An increase in the number of traffic surveillance cameras at intersections has resulted in a 506-per-cent increase in the number of offences in Richmond, B.C., in 2011.

Permanent cameras have now been installed at more than 140 intersections across B.C., where there used to be just 30 cameras rotating through 120 locations.

The increased surveillance led to an expected increase in tickets in most locations, but nothing like that seen in Richmond.

"Most of the communities that have cameras did see an increase. We had predicted originally that we would see a 50-per-cent increase program-wide, so that's about what we did see actually," said ICBC road safety manager Mark Milner.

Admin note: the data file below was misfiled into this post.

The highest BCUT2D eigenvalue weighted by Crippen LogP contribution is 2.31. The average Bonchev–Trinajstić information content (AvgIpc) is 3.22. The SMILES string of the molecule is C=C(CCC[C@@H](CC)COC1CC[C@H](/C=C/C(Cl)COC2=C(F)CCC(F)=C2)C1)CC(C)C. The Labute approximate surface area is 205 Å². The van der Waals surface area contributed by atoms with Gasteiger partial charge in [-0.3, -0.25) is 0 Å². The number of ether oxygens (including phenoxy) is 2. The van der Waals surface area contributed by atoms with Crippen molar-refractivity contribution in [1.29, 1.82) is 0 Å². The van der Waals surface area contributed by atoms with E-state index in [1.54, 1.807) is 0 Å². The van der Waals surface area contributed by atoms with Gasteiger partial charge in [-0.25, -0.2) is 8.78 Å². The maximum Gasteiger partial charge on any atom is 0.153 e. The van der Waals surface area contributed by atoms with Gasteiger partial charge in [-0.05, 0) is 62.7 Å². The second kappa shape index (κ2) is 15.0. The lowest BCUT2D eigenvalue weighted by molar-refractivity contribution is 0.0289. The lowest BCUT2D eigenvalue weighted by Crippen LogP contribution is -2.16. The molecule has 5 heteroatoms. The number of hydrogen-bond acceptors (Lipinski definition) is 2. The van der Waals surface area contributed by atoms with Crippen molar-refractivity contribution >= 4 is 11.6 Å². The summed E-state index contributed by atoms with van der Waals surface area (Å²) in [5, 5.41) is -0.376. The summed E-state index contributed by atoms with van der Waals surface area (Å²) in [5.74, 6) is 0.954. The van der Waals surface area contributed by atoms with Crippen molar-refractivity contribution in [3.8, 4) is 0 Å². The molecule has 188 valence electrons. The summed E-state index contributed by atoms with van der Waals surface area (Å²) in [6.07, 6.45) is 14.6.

Milner said the sharp rise in infractions in the Vancouver suburb can be partly explained by the way the cameras have been used.

"First of all, they didn't have cameras operating as much in 2010 as they normally would have. But then in 2011, they had cameras active for a much longer period of time than a lot of other communities," said Milner.

Long-time driving instructor Curtis Strelau, of Young Drivers of Canada, attributes Richmond's high offence rate to driver inexperience.

"It's new drivers, for the most part," Strelau said. "They don't have the experience in judging how quickly the car will stop and rarely do they check the mirror to know whether it is safe to stop or not."

His advice to drivers is to just slow down.

With files from the CBC's Meera Bains